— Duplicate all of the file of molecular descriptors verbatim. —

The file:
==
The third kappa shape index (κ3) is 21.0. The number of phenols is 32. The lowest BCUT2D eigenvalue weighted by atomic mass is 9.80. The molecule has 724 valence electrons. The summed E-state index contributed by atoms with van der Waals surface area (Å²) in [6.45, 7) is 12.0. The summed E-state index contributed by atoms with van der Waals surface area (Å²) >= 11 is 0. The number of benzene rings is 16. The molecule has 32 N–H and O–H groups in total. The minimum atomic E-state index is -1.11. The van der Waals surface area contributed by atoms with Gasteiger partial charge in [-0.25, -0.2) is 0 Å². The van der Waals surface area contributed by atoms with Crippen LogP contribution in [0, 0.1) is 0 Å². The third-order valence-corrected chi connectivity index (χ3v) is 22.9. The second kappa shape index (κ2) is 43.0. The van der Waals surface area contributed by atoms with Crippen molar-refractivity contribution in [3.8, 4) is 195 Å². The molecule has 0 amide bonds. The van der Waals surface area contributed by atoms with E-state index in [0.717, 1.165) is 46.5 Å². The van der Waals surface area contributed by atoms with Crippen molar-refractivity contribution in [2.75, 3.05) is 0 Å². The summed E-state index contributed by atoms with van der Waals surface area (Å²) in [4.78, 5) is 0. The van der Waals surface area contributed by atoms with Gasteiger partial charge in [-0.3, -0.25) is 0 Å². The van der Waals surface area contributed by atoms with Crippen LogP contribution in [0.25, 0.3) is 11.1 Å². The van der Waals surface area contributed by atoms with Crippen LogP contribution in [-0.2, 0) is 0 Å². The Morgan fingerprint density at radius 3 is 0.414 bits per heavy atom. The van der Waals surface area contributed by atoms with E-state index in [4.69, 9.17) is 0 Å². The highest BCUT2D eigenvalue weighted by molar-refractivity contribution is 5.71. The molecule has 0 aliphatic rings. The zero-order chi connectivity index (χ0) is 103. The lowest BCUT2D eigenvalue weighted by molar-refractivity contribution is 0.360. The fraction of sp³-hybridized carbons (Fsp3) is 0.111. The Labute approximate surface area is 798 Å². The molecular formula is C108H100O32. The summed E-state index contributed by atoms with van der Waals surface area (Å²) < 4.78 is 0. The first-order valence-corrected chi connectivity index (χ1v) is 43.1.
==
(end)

The third kappa shape index (κ3) is 21.0. The number of phenols is 32. The lowest BCUT2D eigenvalue weighted by atomic mass is 9.80. The molecule has 724 valence electrons. The summed E-state index contributed by atoms with van der Waals surface area (Å²) in [6.45, 7) is 12.0. The summed E-state index contributed by atoms with van der Waals surface area (Å²) >= 11 is 0. The number of benzene rings is 16. The molecule has 32 N–H and O–H groups in total. The minimum atomic E-state index is -1.11. The van der Waals surface area contributed by atoms with Gasteiger partial charge in [-0.25, -0.2) is 0 Å². The van der Waals surface area contributed by atoms with Crippen LogP contribution in [0, 0.1) is 0 Å². The third-order valence-corrected chi connectivity index (χ3v) is 22.9. The second kappa shape index (κ2) is 43.0. The van der Waals surface area contributed by atoms with Crippen molar-refractivity contribution in [3.8, 4) is 195 Å². The molecule has 0 amide bonds. The van der Waals surface area contributed by atoms with E-state index in [0.717, 1.165) is 46.5 Å². The van der Waals surface area contributed by atoms with Crippen molar-refractivity contribution in [2.75, 3.05) is 0 Å². The summed E-state index contributed by atoms with van der Waals surface area (Å²) in [4.78, 5) is 0. The van der Waals surface area contributed by atoms with Gasteiger partial charge in [-0.3, -0.25) is 0 Å². The van der Waals surface area contributed by atoms with Crippen LogP contribution in [0.25, 0.3) is 11.1 Å². The van der Waals surface area contributed by atoms with Crippen LogP contribution in [-0.2, 0) is 0 Å². The Morgan fingerprint density at radius 3 is 0.414 bits per heavy atom. The van der Waals surface area contributed by atoms with E-state index in [4.69, 9.17) is 0 Å². The highest BCUT2D eigenvalue weighted by molar-refractivity contribution is 5.71. The molecule has 0 aliphatic rings. The zero-order chi connectivity index (χ0) is 103. The lowest BCUT2D eigenvalue weighted by molar-refractivity contribution is 0.360. The fraction of sp³-hybridized carbons (Fsp3) is 0.111. The Labute approximate surface area is 798 Å². The molecular formula is C108H100O32. The summed E-state index contributed by atoms with van der Waals surface area (Å²) < 4.78 is 0. The first-order valence-corrected chi connectivity index (χ1v) is 43.1.